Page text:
An old sugar mill on the island of Kauai – check out the drone footage

Bojan Ivanov
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The remains of the Old Sugar Mill of Kōloa are situated in a field, hidden by a small, dense wood near the center of the town of Kōloa on the island of Kauai (the 4th largest island in the Hawaiian archipelago).

Parts of the massive square stone foundations can be seen, as well as a 30-foot-high brick chimney. Additionally, the streams in the area house the remains of sluices – small water reservoirs and channels that were made for use by the mill.

The mill was owned by Ladd & Company and was renowned for being the first commercially successful sugarcane plantation in the Hawaiian Islands. It began what was to be a highly successful industry for the islands.

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In 1965, the site was designated a Registered National Historic Landmark by the U.S. Department of the Interior National Park Service.

The brick chimney of the Old Sugar Mill of Kōloa.

Sugarcane is likely to have been cultivated on the Hawaiian Islands for centuries. Even Captain Cook noticed and registered a small piece of land planted with sugarcane when he first landed in Kauai in 1778. It is documented that, in 1825, John Wilkinson from England planted sugarcane in Manoa Valley. At the time of his death in 1827, he had nearly 100 acres planted with sugarcane.

Wilkinson’s efforts are widely accepted as the first sugarcane plantation in the Hawaiian Islands, even though he did not have any considerable commercial success.

The early beginnings of sugar production in the Hawaiian Islands.

In 1833, three businessmen from the United States – Peter William Ladd, Allan Brinsmade, and William Hooper – came to Honolulu, on the Island of Oahu, and established a trading business which they named Ladd & Company.

The influence of Ladd & Company on the local economy was enormous. At first, they built a wharf and a large stone warehouse in Honolulu. Their appetites were not satisfied and they started to invest in other businesses. In 1835, during the reign of King Kamehameha III, they leased 980 acres of land in the southern parts of the island of Kauai from Kaikioʻewa, the royal governor of Kauai, with the intention of growing and processing sugar.

The area was specifically chosen for this purpose as it had conditions that were excellent for sugar production: the Muilili pool with its waterfall was ideal for powering the mill, the soil was of a high quality, and it was close to a good port. They were the first company to introduce successful methods of large-scale organized agricultural production on the Hawaiian islands especially for sugar, and their example was followed by many.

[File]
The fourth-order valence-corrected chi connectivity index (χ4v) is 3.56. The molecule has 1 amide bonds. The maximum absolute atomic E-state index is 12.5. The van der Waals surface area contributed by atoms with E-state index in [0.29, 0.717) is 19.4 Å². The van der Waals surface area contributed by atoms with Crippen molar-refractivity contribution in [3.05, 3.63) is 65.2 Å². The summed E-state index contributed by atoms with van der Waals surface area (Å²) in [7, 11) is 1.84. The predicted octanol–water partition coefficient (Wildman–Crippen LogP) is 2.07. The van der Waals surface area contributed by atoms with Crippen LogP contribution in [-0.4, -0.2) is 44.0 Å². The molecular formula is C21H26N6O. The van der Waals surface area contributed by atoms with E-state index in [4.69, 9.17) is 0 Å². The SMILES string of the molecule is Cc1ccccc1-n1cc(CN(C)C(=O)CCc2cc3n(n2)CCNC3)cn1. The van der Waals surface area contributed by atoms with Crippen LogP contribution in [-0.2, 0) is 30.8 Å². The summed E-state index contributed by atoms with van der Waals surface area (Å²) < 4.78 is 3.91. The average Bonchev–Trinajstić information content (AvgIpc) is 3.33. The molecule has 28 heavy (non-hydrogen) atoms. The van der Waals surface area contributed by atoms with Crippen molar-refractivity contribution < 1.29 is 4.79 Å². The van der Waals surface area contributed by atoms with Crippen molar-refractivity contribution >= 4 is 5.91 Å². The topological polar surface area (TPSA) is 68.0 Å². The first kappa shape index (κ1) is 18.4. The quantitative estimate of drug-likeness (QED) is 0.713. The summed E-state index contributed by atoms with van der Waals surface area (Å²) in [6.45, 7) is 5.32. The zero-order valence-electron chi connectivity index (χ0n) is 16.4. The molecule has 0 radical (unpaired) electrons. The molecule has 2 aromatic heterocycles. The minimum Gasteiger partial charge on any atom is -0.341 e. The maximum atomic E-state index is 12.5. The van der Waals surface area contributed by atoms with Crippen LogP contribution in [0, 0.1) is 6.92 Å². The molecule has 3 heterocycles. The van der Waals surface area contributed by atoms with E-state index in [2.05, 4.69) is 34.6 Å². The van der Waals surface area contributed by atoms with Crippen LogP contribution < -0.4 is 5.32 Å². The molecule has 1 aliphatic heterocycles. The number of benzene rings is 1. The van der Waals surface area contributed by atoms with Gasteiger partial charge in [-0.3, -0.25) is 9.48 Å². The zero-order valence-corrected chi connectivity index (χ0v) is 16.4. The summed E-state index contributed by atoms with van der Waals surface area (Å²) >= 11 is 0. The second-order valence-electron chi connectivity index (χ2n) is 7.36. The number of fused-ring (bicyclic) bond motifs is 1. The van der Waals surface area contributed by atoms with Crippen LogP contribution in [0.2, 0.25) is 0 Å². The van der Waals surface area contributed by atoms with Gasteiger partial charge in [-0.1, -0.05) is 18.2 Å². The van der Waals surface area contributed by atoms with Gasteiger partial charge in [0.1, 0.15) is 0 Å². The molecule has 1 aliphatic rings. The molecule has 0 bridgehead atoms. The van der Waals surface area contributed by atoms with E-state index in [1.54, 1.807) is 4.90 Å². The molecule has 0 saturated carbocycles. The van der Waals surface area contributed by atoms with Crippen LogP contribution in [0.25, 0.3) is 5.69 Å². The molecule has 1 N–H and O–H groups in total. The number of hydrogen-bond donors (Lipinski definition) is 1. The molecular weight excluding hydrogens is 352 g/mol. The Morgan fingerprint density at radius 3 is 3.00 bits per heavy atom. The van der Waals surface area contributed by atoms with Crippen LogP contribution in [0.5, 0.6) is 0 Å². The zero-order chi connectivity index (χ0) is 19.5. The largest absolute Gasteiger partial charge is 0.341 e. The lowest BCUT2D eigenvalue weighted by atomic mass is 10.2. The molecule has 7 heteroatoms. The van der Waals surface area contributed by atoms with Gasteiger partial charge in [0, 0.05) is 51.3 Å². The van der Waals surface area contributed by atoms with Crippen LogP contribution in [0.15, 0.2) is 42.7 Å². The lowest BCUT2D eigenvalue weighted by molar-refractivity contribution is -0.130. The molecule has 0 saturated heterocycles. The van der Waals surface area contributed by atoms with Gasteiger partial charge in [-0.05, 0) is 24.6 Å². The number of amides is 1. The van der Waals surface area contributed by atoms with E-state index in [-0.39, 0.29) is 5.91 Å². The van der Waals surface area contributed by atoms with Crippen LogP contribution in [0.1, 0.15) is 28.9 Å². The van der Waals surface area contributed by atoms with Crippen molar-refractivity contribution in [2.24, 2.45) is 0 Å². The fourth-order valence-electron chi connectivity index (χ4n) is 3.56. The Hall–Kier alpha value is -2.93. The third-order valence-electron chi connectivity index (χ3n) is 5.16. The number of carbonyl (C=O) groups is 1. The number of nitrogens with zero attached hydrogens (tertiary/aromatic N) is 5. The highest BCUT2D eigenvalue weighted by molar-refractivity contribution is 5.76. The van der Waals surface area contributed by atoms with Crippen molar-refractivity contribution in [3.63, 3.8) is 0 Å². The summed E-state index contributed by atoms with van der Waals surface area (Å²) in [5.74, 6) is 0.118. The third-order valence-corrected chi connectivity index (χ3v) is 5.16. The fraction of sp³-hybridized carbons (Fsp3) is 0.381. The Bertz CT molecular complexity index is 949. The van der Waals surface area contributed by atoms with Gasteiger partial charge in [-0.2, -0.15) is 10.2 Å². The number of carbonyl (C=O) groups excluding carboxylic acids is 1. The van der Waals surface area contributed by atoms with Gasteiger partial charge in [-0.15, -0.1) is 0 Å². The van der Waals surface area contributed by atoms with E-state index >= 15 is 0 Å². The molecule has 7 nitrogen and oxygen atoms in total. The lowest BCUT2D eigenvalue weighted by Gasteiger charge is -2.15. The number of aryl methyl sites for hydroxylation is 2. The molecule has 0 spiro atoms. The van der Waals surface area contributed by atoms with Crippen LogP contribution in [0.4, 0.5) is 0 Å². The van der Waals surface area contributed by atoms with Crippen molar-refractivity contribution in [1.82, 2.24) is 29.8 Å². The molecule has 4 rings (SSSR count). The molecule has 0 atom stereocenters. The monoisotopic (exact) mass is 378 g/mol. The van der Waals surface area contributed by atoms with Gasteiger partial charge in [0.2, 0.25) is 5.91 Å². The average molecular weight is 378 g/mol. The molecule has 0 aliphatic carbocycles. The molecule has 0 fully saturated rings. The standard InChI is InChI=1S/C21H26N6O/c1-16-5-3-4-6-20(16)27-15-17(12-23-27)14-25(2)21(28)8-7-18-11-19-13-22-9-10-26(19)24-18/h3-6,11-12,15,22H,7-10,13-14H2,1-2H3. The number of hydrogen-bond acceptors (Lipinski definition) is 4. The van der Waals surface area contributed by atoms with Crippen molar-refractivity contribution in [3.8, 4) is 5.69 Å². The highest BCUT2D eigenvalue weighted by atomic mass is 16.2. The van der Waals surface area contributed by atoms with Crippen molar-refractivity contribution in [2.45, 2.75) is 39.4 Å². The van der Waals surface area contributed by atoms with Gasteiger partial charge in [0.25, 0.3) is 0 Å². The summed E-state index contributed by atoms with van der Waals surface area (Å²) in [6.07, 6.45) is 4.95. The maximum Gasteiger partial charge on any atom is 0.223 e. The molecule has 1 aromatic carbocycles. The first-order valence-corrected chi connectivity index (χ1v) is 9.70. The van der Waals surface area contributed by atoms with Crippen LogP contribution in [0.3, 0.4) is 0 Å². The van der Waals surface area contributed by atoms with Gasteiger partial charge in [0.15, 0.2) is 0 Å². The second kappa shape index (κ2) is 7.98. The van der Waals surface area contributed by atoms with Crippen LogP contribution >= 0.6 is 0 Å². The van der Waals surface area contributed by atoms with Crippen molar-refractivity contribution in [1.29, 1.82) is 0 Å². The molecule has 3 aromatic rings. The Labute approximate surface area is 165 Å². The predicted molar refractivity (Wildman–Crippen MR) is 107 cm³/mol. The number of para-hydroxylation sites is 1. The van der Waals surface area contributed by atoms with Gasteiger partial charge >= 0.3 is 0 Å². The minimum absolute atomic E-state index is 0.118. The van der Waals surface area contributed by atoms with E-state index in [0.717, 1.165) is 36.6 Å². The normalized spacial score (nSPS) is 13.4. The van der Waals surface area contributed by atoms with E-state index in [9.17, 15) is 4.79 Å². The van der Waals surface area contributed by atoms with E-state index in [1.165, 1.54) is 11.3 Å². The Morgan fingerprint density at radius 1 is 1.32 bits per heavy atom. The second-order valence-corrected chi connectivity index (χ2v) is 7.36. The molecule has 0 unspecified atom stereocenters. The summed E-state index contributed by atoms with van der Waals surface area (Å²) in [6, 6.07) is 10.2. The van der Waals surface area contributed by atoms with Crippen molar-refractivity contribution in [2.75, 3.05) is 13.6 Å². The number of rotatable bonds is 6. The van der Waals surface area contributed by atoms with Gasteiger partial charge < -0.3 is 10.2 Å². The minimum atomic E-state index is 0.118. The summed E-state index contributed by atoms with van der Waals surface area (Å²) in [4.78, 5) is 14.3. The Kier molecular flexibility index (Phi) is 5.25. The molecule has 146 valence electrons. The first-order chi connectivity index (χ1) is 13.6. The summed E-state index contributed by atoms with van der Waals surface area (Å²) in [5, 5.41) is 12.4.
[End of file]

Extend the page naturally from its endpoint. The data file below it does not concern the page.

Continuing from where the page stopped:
Portrait of King Kamehameha III by an unknown artist, painted in Boston from a daguerreotype. It is now in the Bishop Museum in Honolulu.

Initially, they planted 12 acres of sugarcane. Because of some technical difficulties, only a small quantity of molasses was produced in 1836 at a small mill at Maulili pool. The wooden grinding rollers very quickly broke down and became useless, but soon they were replaced with iron rollers, and production increased immediately. In 1837, the mill produced 2,700 gallons of molasses and 4,286 pounds of sugar.

A few years later, the three investors realized that the mill at Maulili pool was not profitable enough and decided to change the location. Between 1839 and 1941, a new sugar mill was erected on Waihohonu stream (now the town of Kōloa). What is left of this mill is now known as the Old Sugar Mill of Kōloa.

National Historic Landmark plaque.

In 1841, the sugar plantation of Ladd & Company in Kōloa was the scene of the first general strike by native workers in the Hawaiian Islands.

The strikers demanded an increase of their daily salary (from 12.5 cents to 25 cents), but the management of the plantation refused, saying that in addition to their salary they were receiving fish, housing, and land for taro patches. The plantation workers were also exempt from paying taxes to the native chiefs. In less than two weeks, the strike was broken.

This was one of the many general strikes that happened on the sugar plantations of the Hawaiian Islands during the 19th and 20th centuries.

Bronze sculpture by Jan Gordon Fisher.

Debts and a lack of the money that was needed for the improvement of production, as well the unpredictable political climate in the Kingdom of Hawaii, caused Ladd & Company to cease production in 1844/1845.

Even though Ladd & Company ceased to be, the sugar mill continued production. The Hawaiian government retook possession of the plantation, and it was sold to Robert Wood (William Hooper’s brother in law). He was in charge of it until 1874. Sugar production continued on the Waihohonu stream until 1912.

Later Kōloa Sugar Mill/ Author: Jhofman

The success story of sugar production on the island of Kauai does not stop at the beginning of the 20th century. In 1912, the original mill was replaced by a mill located on the east edge of the town of Kōloa. This mill was much larger and was used until 1996.

Unfortunately, soon after it closed it was abandoned and started to collapse. Although derelict, rusting, and partly overgrown with vegetation, the huge metal structures still stand proudly in their picturesque surroundings, serving as a reminder of a bygone era.

There is also a certain post-apocalyptic atmosphere that surrounds the location, and this is heightened by the presence of a few rusty, abandoned tractors and trucks. The Old Sugar Mill of Kōloa is easily accessible and open to the public, but its larger successor is on a private fenced-off property and can be viewed only from a distance, from the haul roads near it. At the right spot, a portion of the ocean behind the mill can be seen.